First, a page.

Metro Chicago

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This page is about the concert hall; for the metro region surrounding Chicago, see Chicago metropolitan area.

Former names Cabaret Metro
Address 3730 N. Clark Street
Location Chicago, Illinois
Coordinates 41°57′0″N 87°39′31″W / 41.95000°N 87.65861°W / 41.95000; -87.65861Coordinates: 41°57′0″N 87°39′31″W / 41.95000°N 87.65861°W / 41.95000; -87.65861
Owner Joe Shanahan
Built 1927
Opened July 1982 (1982-07)

Metro (formerly Cabaret Metro) is a concert hall at 3730 N. Clark Street in Chicago, Illinois that plays host to a variety of local, regional and national emerging bands and musicians. The Metro was first opened in 1982. The capacity is 1100, divided between the main floor and the balcony. The building housing Metro also houses Smart Bar underneath the main venue.


In the late 1970s, owner Joe Shanahan left his hometown of Chicago for New York City to live in the midst of the developing art, music and dance culture. One year later, he returned to Chicago with the thought of creating a club tied to the artistic scene of Chicago. [1]

After the parties he was throwing outgrew his apartment, Shanahan was directed to the Northside Auditorium Building. The building was originally built in 1927 as a Swedish Community Center.[2] When Shanahan came across it, it was home to a jazz/folk club, Stages.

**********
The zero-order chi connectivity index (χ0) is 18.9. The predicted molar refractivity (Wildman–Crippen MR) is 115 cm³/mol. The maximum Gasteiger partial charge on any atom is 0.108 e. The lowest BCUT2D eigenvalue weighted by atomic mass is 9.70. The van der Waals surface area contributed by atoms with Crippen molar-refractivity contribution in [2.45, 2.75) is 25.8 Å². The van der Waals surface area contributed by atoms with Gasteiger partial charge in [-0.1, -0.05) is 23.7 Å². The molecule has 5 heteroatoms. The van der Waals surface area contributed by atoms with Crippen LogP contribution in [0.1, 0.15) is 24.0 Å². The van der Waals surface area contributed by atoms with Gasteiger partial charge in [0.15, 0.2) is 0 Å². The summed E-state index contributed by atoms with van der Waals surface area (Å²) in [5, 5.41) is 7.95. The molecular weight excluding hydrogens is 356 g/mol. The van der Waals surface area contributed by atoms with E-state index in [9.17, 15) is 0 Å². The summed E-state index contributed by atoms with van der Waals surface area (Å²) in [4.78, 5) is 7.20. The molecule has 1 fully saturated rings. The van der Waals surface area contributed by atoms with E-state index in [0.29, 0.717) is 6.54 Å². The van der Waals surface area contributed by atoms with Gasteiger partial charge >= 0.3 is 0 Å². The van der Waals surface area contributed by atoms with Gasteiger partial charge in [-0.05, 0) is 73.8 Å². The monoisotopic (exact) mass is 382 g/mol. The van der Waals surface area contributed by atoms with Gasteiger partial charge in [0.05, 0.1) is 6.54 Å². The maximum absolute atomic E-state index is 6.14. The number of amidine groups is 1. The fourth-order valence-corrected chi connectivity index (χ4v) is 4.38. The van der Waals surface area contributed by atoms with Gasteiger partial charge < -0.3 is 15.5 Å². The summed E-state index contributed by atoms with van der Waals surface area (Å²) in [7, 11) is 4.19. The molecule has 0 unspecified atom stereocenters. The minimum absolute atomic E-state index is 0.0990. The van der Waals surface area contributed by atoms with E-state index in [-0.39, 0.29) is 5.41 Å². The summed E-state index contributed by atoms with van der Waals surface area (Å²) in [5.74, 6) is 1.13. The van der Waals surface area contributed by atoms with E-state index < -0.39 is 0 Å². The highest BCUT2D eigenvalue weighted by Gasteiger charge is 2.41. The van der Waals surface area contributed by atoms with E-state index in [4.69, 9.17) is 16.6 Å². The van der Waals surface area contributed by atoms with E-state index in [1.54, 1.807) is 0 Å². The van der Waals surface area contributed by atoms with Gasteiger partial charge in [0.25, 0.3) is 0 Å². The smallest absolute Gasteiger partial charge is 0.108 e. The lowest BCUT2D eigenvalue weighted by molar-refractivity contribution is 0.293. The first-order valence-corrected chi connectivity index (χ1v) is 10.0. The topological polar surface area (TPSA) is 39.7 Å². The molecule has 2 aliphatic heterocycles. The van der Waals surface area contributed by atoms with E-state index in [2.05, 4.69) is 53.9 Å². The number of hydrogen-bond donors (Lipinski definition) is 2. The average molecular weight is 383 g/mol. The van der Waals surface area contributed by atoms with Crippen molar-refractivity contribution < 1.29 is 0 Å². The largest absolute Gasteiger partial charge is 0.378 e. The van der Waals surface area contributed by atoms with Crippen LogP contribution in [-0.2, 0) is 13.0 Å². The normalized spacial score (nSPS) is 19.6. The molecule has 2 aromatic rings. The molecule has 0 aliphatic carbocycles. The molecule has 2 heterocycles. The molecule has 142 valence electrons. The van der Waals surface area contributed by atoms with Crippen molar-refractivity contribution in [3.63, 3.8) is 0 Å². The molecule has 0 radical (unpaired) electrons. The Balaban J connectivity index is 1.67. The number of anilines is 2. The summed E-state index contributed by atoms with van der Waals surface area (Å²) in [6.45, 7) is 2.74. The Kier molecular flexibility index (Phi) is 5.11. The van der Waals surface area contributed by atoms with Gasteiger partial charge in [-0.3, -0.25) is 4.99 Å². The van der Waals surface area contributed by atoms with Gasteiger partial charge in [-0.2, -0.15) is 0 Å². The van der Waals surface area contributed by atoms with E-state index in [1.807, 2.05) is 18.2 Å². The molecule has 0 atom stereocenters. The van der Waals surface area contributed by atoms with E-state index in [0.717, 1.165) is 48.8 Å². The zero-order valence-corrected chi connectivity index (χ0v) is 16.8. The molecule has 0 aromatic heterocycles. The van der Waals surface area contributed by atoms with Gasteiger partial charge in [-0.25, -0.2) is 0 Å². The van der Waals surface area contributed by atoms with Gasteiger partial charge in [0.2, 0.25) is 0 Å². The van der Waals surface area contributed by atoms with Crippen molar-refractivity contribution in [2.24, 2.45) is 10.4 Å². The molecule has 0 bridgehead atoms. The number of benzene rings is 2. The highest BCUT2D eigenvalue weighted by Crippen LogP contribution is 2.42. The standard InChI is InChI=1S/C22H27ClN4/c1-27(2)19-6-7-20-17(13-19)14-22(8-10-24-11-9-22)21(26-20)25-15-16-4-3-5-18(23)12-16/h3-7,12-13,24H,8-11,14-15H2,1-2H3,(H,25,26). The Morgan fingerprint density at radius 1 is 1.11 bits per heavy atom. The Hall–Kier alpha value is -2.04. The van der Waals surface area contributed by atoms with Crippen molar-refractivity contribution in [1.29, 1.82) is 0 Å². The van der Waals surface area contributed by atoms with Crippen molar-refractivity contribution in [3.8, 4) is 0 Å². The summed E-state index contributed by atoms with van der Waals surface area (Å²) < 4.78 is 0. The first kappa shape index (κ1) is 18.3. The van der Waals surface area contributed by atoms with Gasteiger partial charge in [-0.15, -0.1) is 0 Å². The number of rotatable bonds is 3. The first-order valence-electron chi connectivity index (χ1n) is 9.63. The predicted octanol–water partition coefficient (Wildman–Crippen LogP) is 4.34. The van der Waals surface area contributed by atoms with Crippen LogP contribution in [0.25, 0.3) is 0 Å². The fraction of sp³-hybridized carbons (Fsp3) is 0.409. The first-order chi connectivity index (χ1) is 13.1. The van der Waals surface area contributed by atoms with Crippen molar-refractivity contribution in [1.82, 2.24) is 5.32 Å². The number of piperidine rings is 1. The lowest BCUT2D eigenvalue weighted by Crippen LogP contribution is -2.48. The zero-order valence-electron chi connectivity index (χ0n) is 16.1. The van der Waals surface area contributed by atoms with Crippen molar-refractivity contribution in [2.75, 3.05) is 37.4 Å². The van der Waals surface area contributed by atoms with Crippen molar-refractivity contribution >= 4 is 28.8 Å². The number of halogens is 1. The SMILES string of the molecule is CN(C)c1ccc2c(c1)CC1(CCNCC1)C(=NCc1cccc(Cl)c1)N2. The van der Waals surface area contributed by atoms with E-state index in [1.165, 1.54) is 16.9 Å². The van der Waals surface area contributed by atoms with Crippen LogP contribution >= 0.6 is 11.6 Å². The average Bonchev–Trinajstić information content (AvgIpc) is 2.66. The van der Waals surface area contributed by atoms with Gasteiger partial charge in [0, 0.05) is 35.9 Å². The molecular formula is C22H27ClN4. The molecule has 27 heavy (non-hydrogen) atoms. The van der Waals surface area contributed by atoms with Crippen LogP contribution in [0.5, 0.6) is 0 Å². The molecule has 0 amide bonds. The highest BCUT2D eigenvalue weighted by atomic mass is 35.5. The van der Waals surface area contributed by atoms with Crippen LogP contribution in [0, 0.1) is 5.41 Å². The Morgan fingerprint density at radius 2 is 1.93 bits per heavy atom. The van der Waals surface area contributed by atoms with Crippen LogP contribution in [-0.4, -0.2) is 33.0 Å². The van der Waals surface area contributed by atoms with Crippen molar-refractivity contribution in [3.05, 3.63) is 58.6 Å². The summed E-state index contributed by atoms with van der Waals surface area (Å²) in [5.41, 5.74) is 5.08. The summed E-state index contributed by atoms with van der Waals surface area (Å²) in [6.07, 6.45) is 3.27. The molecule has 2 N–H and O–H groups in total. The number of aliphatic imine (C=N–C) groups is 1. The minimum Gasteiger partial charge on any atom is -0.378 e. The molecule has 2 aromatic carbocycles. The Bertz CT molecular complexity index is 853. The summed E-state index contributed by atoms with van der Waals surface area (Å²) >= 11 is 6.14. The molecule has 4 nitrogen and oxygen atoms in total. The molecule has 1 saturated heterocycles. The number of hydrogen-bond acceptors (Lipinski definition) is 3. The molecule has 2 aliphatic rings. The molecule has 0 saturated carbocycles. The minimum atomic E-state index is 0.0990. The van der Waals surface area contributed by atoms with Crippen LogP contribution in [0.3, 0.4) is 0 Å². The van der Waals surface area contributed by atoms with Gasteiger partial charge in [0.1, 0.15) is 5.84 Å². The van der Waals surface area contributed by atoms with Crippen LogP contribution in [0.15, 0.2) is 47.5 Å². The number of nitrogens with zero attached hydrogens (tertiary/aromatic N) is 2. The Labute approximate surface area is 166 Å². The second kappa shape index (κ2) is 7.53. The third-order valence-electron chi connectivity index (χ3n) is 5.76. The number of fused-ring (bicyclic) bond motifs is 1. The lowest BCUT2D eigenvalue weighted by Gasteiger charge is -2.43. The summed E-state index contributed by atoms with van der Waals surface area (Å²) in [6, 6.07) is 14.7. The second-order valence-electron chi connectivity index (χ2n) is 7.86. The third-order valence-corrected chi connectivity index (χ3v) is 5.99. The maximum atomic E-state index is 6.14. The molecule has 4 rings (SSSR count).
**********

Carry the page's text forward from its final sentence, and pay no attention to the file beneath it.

Shanahan opened Smart Bar in July 1982. A dance club mixing a variety of the new genres of the time, Smart Bar was located on the fourth floor of the building, which now houses the offices of the Metro staff. Groundbreaking DJs Frankie Knuckles and Joe Smooth would spin regularly. Bands like Ministry showcased their new "industrial" music by playing tapes of freshly recorded tracks for the crowd.

In August 1982, Shanahan had the opportunity to promote a show in "the big room" with a then little known band he met in New York. Using the name of his production company, Latest Creations, he placed his first advertisement in the Chicago Reader, and drew posters and flyers. For a five dollar cover charge, Chicago saw this show featuring a little-known band from Athens, Georgia - R.E.M. The show was a success and Shanahan began booking the club's weekend slots, gradually taking over the main floor of Stages. After taking over, he moved Smart Bar from the fourth floor to the basement of the building. Metro, then called Cabaret Metro, was re-opened as a live music venue in its current space.

Metro began paving its path with local bands like Naked Raygun and Big Black. Soon, the club looked to other cities to achieve its goal. New York for Sonic Youth and the Ramones. Athens for R.E.M. and Pylon. Minneapolis for The Replacements, Hüsker Dü and Soul Asylum. Texas for the Butthole Surfers, and California for X and The Bangles. In Metro's first year of business, it hosted future music heavyweights New Order, Depeche Mode, Killing Joke, Billy Idol and Orchestral Manoeuvres in the Dark.

Metro opened doors not only for artists but also for new genres of music - the club figured heavily in the early industrial explosion, welcoming artists such as Cabaret Voltaire, KMFDM, and Einstürzende Neubauten.